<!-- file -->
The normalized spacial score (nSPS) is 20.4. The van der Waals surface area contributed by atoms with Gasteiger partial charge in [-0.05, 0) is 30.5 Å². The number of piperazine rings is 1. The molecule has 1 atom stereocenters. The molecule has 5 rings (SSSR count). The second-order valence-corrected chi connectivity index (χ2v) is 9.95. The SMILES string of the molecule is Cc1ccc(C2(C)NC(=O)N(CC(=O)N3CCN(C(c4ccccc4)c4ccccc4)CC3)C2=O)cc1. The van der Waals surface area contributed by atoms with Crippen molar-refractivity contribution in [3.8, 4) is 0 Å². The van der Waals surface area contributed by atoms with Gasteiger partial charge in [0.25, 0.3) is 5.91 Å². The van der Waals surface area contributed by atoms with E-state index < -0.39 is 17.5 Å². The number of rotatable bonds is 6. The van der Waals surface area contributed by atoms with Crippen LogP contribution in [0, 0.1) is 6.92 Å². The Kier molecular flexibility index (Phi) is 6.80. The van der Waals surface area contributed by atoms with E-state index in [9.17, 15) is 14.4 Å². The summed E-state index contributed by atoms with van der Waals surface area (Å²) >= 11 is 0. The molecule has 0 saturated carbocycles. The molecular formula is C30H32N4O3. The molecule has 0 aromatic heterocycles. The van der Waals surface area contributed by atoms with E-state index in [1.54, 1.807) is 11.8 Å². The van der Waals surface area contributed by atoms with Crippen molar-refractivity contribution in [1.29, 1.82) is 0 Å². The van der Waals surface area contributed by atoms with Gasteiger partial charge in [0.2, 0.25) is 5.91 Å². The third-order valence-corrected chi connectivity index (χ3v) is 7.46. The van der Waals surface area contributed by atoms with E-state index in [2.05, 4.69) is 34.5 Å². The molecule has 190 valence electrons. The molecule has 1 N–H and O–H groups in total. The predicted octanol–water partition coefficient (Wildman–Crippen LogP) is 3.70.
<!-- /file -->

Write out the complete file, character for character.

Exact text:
The normalized spacial score (nSPS) is 20.4. The van der Waals surface area contributed by atoms with Gasteiger partial charge in [-0.05, 0) is 30.5 Å². The number of piperazine rings is 1. The molecule has 1 atom stereocenters. The molecule has 5 rings (SSSR count). The second-order valence-corrected chi connectivity index (χ2v) is 9.95. The SMILES string of the molecule is Cc1ccc(C2(C)NC(=O)N(CC(=O)N3CCN(C(c4ccccc4)c4ccccc4)CC3)C2=O)cc1. The van der Waals surface area contributed by atoms with Crippen molar-refractivity contribution in [3.8, 4) is 0 Å². The van der Waals surface area contributed by atoms with Gasteiger partial charge in [0.25, 0.3) is 5.91 Å². The van der Waals surface area contributed by atoms with E-state index < -0.39 is 17.5 Å². The number of rotatable bonds is 6. The van der Waals surface area contributed by atoms with Crippen LogP contribution in [0, 0.1) is 6.92 Å². The Kier molecular flexibility index (Phi) is 6.80. The van der Waals surface area contributed by atoms with E-state index in [9.17, 15) is 14.4 Å². The summed E-state index contributed by atoms with van der Waals surface area (Å²) >= 11 is 0. The molecule has 0 saturated carbocycles. The molecular formula is C30H32N4O3. The molecule has 0 aromatic heterocycles. The van der Waals surface area contributed by atoms with E-state index in [1.54, 1.807) is 11.8 Å². The van der Waals surface area contributed by atoms with Crippen molar-refractivity contribution in [1.29, 1.82) is 0 Å². The van der Waals surface area contributed by atoms with Gasteiger partial charge in [0.2, 0.25) is 5.91 Å². The third-order valence-corrected chi connectivity index (χ3v) is 7.46. The van der Waals surface area contributed by atoms with E-state index in [2.05, 4.69) is 34.5 Å². The molecule has 190 valence electrons. The molecule has 1 N–H and O–H groups in total. The predicted octanol–water partition coefficient (Wildman–Crippen LogP) is 3.70.